Last Saturday we had a great trip down the Duna(Danube) to Esztergom. I was the guest of Itsa Matte and Kati Dobos. Itsa planned, organized and insisted on treating me to everything including a slice dobos torte before they put me on the bus for home. Kati got me to all the right places as Itsa is having some foot problems and isn’t comfortable walking. Both of them have been exchange teachers in Spokane and their English is excellent. Itsa could entertain you all day with funny incidents where she misunderstood some aspect of U.S. culture.
Esztergom was the first capital of Hungary and the place where St. Istvan (Stephen I) was crowned. I believe we briefly viewed his hand in the relic room. The main attraction is the 19th century basilica. When we arrived it was filled with tourist and the bishop was conducting mass.
Kati figured out that she and I could climb to the top of the dome while the mass was finishing. There is a narrow granite one-way spiraling stairs straight-up to the dome. A couple of other people had the same idea and it was a continuous line of people all the way up. At one point when the line stopped at a particularly stuffy spot, I thought I was going to have my first panic attack some combination of claustrophobia & agoraphobia. We were stuck in a small high place jammed up with a bunch of people and no air. Luckily the line began moving and the next time we were stuck we were in front of a vent which wasn’t bad at all.
We had a funny thing happen when Kati and I were in the Treasury. Kati said it was announced in the 90’s that if the Treasury at Esztergom were sold it would pay the entire Hungarian national debt. Kati was really enthused to examine all these valuables. Much of the collection is ecclesiastical robes and Kati is quite knowledgeable about the fine embroidery techniques. There are also lots of priestly paraphernalia embellished with jewels & gold filigree. Kati and I were bantering in English of course when the Hungarian guard/guide heard us and sensing Kati’s enthusiasm, he began to try to explain everything to us in his broken English. Sometimes he would have to pause and use his finger to write a number on his hand because he didn’t know how to say the number in English. At some point Kati whispered-“I’m just going to just keep speaking English.” We felt a little guilty; this poor guard followed us through the rather large exhibit struggling to explain everything to us in English which meant he didn’t have a lot of time for the Hungarian visitors. It was a great tour for us though. Kati justified his struggle by explaining it is her mission as a teacher to encourage Hungarians to use English.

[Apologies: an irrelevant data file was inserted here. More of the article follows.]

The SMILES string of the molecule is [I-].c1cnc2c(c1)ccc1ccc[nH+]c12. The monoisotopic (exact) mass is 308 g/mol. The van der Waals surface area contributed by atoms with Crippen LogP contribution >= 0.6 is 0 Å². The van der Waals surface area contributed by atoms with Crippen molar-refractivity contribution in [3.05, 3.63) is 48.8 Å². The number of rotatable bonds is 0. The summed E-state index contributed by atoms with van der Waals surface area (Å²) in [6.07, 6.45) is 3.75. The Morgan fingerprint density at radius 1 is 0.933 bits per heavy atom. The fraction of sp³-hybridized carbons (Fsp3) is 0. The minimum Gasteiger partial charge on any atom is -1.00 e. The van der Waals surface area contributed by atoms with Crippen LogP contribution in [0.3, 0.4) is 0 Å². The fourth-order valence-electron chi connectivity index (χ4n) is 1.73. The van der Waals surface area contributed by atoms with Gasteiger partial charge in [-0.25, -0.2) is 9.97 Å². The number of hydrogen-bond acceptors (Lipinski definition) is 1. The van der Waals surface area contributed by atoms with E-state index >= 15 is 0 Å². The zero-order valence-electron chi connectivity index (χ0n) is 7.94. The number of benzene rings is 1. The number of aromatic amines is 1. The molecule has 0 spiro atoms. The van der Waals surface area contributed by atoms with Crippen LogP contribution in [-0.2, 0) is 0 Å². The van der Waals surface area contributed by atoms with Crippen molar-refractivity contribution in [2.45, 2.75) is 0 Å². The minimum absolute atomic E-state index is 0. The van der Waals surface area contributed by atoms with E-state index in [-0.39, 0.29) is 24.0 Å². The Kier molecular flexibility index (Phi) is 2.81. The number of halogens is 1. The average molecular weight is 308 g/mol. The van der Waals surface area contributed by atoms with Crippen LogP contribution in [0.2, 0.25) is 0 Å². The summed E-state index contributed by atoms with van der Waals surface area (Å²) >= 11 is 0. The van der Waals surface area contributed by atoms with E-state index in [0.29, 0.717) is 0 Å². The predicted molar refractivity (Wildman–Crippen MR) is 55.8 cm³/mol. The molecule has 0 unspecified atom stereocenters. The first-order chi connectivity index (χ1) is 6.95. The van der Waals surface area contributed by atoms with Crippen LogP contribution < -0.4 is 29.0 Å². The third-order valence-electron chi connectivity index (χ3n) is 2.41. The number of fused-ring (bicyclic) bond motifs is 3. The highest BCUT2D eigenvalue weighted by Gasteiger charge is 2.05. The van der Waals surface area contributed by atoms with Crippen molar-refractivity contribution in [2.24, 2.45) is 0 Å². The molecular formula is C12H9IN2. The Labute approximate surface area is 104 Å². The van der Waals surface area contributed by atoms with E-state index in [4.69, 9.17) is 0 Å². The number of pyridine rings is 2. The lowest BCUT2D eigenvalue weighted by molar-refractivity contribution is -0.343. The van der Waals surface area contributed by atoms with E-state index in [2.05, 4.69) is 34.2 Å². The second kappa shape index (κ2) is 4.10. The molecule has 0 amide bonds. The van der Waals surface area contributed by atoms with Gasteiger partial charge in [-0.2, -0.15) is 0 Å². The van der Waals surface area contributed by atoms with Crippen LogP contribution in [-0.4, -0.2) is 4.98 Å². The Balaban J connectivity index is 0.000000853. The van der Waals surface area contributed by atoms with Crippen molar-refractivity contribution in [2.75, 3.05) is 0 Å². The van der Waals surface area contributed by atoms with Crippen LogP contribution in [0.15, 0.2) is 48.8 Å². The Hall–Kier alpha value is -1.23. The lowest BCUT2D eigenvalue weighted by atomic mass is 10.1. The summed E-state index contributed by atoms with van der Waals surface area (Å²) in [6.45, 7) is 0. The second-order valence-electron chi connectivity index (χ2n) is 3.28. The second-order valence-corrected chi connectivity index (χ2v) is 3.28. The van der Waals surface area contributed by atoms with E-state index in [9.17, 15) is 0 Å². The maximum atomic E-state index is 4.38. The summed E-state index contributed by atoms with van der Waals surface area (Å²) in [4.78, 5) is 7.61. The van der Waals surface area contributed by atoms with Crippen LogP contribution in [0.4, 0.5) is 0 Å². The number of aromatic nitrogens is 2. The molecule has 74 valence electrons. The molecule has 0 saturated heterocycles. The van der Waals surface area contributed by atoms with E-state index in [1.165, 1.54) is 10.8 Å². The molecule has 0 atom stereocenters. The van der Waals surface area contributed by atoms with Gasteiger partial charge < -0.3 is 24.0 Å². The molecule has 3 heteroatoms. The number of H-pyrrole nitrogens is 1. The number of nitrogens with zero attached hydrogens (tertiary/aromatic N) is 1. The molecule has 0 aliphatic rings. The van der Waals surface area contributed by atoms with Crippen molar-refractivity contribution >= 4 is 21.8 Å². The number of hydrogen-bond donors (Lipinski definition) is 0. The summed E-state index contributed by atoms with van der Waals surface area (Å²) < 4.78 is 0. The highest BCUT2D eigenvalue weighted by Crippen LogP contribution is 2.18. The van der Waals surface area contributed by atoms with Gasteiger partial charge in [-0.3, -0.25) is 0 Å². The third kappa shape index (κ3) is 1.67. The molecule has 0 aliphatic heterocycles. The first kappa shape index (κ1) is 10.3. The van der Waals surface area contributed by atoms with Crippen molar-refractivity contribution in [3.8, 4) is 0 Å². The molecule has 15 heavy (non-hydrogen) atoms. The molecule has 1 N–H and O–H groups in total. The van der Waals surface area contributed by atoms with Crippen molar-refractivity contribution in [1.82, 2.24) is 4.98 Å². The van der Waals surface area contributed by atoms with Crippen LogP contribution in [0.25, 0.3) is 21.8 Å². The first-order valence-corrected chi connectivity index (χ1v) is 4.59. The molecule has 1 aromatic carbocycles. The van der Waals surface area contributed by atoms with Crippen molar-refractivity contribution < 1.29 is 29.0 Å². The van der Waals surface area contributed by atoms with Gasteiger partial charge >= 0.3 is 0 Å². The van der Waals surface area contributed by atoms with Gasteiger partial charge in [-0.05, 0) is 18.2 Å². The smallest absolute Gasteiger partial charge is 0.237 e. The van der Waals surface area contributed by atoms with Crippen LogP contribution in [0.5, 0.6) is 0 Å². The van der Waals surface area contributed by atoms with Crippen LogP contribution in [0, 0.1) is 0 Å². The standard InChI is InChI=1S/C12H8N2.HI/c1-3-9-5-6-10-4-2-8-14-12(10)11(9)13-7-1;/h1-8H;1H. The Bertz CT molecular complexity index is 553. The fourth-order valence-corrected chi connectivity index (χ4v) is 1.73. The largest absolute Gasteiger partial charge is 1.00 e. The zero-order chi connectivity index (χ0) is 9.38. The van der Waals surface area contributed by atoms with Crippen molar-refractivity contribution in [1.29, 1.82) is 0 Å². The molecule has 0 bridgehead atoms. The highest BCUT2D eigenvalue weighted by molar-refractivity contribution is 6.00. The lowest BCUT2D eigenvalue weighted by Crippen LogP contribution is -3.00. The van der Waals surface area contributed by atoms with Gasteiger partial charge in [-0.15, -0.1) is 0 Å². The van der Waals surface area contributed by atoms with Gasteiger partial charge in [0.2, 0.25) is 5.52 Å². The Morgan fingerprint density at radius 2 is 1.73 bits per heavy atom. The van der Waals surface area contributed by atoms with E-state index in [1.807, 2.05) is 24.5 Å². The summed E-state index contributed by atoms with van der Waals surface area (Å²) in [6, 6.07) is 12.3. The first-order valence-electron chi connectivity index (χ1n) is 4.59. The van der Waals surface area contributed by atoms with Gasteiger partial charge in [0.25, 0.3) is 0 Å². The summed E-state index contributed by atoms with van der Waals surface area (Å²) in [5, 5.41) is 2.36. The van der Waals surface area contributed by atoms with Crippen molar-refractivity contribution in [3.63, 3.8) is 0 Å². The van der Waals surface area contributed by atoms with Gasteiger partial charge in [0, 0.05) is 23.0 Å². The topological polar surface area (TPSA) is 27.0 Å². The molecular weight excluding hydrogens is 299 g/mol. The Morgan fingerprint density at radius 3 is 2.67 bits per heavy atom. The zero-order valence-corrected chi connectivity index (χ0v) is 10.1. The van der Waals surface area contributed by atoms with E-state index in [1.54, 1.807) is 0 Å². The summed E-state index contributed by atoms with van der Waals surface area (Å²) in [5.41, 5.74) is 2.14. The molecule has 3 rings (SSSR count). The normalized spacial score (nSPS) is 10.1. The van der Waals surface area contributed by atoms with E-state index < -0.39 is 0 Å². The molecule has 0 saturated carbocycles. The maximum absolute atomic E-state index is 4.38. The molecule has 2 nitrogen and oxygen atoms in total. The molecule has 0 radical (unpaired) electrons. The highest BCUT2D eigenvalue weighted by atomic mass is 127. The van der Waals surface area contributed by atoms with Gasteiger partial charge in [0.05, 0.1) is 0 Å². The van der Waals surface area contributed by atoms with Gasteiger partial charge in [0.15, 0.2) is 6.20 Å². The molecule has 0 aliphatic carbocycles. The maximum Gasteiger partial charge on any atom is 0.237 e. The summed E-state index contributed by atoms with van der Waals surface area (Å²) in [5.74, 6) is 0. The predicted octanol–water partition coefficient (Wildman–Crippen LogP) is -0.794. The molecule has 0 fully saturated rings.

One last historical note on Esztergom it is the final resting place of Cardinal Jozsef Mindszenty who was arrested by the communists and lived in the U.S. embassy for 15 years before fleeing to Austria in 1971. Kati says he is still considered a controversial figure and apparently they are also arguing over the Wikipedia article.